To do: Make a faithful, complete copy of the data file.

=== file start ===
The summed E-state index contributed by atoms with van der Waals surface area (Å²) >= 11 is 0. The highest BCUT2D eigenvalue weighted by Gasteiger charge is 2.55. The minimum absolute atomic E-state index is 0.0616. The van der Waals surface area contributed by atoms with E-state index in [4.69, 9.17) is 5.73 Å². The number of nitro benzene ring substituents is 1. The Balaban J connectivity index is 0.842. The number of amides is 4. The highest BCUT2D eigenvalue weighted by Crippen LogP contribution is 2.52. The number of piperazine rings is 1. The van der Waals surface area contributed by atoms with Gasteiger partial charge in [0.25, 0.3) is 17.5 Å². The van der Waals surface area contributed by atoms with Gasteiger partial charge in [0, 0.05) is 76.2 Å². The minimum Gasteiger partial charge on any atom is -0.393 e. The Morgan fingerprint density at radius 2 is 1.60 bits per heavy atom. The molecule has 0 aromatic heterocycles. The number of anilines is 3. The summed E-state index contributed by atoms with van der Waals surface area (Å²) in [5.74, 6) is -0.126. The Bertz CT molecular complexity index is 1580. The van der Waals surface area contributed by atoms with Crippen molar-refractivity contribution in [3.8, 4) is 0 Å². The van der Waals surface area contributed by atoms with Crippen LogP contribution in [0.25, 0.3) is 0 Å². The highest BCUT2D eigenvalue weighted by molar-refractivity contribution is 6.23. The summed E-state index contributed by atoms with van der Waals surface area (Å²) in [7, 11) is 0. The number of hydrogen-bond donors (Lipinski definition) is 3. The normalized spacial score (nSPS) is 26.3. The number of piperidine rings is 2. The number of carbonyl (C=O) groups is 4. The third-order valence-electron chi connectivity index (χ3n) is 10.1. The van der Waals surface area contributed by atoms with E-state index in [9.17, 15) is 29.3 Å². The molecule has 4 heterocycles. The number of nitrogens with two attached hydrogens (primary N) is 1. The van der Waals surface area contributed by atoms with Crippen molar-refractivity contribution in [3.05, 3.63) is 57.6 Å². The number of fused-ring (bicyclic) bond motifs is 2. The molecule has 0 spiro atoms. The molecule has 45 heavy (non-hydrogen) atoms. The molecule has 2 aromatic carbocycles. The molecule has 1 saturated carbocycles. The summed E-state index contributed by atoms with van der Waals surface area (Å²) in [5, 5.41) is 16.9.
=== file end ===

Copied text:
The summed E-state index contributed by atoms with van der Waals surface area (Å²) >= 11 is 0. The highest BCUT2D eigenvalue weighted by Gasteiger charge is 2.55. The minimum absolute atomic E-state index is 0.0616. The van der Waals surface area contributed by atoms with E-state index in [4.69, 9.17) is 5.73 Å². The number of nitro benzene ring substituents is 1. The Balaban J connectivity index is 0.842. The number of amides is 4. The highest BCUT2D eigenvalue weighted by Crippen LogP contribution is 2.52. The number of piperazine rings is 1. The van der Waals surface area contributed by atoms with Gasteiger partial charge in [0.25, 0.3) is 17.5 Å². The van der Waals surface area contributed by atoms with Gasteiger partial charge in [0, 0.05) is 76.2 Å². The minimum Gasteiger partial charge on any atom is -0.393 e. The Morgan fingerprint density at radius 2 is 1.60 bits per heavy atom. The molecule has 0 aromatic heterocycles. The number of anilines is 3. The summed E-state index contributed by atoms with van der Waals surface area (Å²) in [5.74, 6) is -0.126. The Bertz CT molecular complexity index is 1580. The van der Waals surface area contributed by atoms with Crippen molar-refractivity contribution in [3.8, 4) is 0 Å². The van der Waals surface area contributed by atoms with Crippen LogP contribution in [0.25, 0.3) is 0 Å². The highest BCUT2D eigenvalue weighted by molar-refractivity contribution is 6.23. The summed E-state index contributed by atoms with van der Waals surface area (Å²) in [7, 11) is 0. The number of hydrogen-bond donors (Lipinski definition) is 3. The normalized spacial score (nSPS) is 26.3. The number of piperidine rings is 2. The number of carbonyl (C=O) groups is 4. The third-order valence-electron chi connectivity index (χ3n) is 10.1. The van der Waals surface area contributed by atoms with E-state index in [9.17, 15) is 29.3 Å². The molecule has 4 heterocycles. The number of nitrogens with two attached hydrogens (primary N) is 1. The van der Waals surface area contributed by atoms with Crippen molar-refractivity contribution in [3.05, 3.63) is 57.6 Å². The number of fused-ring (bicyclic) bond motifs is 2. The molecule has 0 spiro atoms. The molecule has 45 heavy (non-hydrogen) atoms. The molecule has 2 aromatic carbocycles. The molecule has 1 saturated carbocycles. The summed E-state index contributed by atoms with van der Waals surface area (Å²) in [5, 5.41) is 16.9.